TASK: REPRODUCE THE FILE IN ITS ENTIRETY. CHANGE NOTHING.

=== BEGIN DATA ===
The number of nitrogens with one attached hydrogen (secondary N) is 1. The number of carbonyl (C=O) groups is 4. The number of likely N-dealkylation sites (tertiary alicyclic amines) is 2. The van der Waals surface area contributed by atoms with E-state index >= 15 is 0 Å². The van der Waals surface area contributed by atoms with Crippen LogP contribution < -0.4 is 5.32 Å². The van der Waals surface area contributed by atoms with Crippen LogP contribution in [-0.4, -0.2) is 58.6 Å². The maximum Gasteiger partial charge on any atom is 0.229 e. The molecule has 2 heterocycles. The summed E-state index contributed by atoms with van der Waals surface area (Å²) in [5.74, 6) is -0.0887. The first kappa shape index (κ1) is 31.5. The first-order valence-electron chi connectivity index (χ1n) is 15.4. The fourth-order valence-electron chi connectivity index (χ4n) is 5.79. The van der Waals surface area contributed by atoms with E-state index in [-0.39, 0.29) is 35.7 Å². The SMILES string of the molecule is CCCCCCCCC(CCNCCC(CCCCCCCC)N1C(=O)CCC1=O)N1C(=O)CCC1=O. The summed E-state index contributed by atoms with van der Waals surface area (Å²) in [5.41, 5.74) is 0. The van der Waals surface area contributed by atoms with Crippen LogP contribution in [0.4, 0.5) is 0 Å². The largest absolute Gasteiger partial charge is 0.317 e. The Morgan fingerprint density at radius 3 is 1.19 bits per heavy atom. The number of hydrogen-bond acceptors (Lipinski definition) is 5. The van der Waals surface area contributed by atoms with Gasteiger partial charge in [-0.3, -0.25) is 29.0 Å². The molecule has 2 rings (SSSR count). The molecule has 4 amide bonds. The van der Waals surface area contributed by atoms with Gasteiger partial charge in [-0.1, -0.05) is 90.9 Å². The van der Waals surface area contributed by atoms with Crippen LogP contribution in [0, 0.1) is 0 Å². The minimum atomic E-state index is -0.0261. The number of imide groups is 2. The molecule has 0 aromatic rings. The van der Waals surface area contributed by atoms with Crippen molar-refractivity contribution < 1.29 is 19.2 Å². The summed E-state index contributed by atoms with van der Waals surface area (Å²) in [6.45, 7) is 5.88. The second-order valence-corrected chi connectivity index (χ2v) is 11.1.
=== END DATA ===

The number of nitrogens with one attached hydrogen (secondary N) is 1. The number of carbonyl (C=O) groups is 4. The number of likely N-dealkylation sites (tertiary alicyclic amines) is 2. The van der Waals surface area contributed by atoms with E-state index >= 15 is 0 Å². The van der Waals surface area contributed by atoms with Crippen LogP contribution < -0.4 is 5.32 Å². The van der Waals surface area contributed by atoms with Crippen LogP contribution in [-0.4, -0.2) is 58.6 Å². The maximum Gasteiger partial charge on any atom is 0.229 e. The molecule has 2 heterocycles. The summed E-state index contributed by atoms with van der Waals surface area (Å²) in [5.74, 6) is -0.0887. The first kappa shape index (κ1) is 31.5. The first-order valence-electron chi connectivity index (χ1n) is 15.4. The fourth-order valence-electron chi connectivity index (χ4n) is 5.79. The van der Waals surface area contributed by atoms with E-state index in [-0.39, 0.29) is 35.7 Å². The SMILES string of the molecule is CCCCCCCCC(CCNCCC(CCCCCCCC)N1C(=O)CCC1=O)N1C(=O)CCC1=O. The summed E-state index contributed by atoms with van der Waals surface area (Å²) in [5.41, 5.74) is 0. The van der Waals surface area contributed by atoms with Crippen LogP contribution in [0.4, 0.5) is 0 Å². The largest absolute Gasteiger partial charge is 0.317 e. The Morgan fingerprint density at radius 3 is 1.19 bits per heavy atom. The number of hydrogen-bond acceptors (Lipinski definition) is 5. The van der Waals surface area contributed by atoms with Gasteiger partial charge in [-0.3, -0.25) is 29.0 Å². The molecule has 2 rings (SSSR count). The molecule has 4 amide bonds. The van der Waals surface area contributed by atoms with Gasteiger partial charge in [-0.1, -0.05) is 90.9 Å². The van der Waals surface area contributed by atoms with Crippen LogP contribution in [0, 0.1) is 0 Å². The minimum atomic E-state index is -0.0261. The number of imide groups is 2. The molecule has 0 aromatic rings. The van der Waals surface area contributed by atoms with Crippen molar-refractivity contribution < 1.29 is 19.2 Å². The summed E-state index contributed by atoms with van der Waals surface area (Å²) in [6.45, 7) is 5.88. The second-order valence-corrected chi connectivity index (χ2v) is 11.1.